Put simply, a PGCE is a postgraduate qualification that trains students in the skills needed to become a teacher. PGCE stands for Postgraduate Certificate in Education, and is a widely-recognised stepping stone between an undergraduate degree and your first job in teaching. The course is typically one year long and combines practical school placements with taught theoretical elements.
Why do a PGCE?
If you’re hoping to embark on a career in education, a PGCE will provide you with relevant training, equip you with the necessary teaching skills and enable you to achieve your Qualified Teacher Status (QTS). This latter is a requirement if you are hoping to teach in state schools.
Types of PGCE
A career as a teacher can mean many different things. For instance, what age group are you hoping to teach? Is there a particular subject you would like to specialise in? Your answers to the above questions will determine the type of PGCE you choose to study. In the main, PGCE courses can be divided in to Primary School PGCEs, Secondary PGCEs and Further/Adult Education PGCEs.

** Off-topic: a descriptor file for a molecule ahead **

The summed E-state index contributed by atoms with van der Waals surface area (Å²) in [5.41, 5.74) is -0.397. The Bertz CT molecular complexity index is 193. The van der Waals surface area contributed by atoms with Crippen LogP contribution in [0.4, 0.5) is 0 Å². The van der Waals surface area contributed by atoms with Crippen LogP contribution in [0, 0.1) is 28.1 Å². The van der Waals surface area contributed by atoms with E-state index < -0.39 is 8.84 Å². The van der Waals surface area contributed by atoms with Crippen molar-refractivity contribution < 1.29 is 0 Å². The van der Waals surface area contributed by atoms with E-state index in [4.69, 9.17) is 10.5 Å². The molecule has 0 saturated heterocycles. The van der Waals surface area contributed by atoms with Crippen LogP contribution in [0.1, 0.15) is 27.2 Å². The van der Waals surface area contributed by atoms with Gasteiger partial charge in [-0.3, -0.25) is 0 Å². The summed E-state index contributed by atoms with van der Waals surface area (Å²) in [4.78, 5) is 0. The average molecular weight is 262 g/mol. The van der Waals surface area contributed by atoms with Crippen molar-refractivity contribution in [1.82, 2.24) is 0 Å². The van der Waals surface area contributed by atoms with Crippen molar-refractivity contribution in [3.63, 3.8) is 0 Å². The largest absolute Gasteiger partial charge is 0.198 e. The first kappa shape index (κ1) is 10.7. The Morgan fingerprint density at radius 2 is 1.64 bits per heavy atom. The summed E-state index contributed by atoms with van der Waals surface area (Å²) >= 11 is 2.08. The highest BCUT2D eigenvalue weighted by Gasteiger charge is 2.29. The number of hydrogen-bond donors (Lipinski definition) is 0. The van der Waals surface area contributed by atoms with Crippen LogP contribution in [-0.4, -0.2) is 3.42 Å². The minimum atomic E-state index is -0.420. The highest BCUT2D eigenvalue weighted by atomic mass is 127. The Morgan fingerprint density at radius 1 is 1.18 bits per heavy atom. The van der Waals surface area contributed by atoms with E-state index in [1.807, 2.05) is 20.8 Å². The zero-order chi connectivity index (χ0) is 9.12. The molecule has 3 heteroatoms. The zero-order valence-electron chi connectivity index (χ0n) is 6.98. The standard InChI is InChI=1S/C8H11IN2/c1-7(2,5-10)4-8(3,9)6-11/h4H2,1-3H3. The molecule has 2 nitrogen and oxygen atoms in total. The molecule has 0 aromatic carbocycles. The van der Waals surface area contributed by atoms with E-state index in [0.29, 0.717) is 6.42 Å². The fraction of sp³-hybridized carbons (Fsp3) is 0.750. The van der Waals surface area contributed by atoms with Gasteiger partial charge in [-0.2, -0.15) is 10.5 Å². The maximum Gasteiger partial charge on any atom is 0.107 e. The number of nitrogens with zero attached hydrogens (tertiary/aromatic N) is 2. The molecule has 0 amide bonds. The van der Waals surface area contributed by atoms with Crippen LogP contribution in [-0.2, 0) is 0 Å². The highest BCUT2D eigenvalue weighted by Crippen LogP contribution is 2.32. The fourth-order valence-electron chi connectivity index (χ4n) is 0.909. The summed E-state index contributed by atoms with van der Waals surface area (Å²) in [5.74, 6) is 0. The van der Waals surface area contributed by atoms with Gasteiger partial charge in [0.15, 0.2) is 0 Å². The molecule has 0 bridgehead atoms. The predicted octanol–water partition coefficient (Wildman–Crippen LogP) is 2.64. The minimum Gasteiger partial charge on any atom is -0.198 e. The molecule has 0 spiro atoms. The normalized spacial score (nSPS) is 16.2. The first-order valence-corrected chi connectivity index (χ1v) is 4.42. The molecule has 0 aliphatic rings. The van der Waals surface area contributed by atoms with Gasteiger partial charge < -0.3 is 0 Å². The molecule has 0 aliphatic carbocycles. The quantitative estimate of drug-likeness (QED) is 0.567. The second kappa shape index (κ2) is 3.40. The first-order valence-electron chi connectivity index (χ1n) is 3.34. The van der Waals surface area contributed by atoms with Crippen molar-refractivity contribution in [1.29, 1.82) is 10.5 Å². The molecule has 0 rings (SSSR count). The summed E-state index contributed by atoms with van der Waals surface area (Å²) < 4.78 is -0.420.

Primary School PGCEs train you in the teaching of children up to Year 6. Some require you to specialise in a subject or an age range (which are often divided up by Key Stage levels).
Secondary PGCEs are for those who want to teach at a secondary school level. You will normally specialise in one subject (usually the subject focussed on in your undergraduate degree), and you can occasionally specialise further by Key Stage Level. Some courses focus on Key Stages 3 and 4, for instance, while others cover the entire age range, from Key Stage 3 through to Sixth Form teaching.
Further/Adult Education PGCEs are courses that specialise in adult and college teaching. It’s important to note, however, that these PGCEs won’t give you your Qualified Teacher Status (therefore if you want to teach in a state school, you’ll need an additional qualification).
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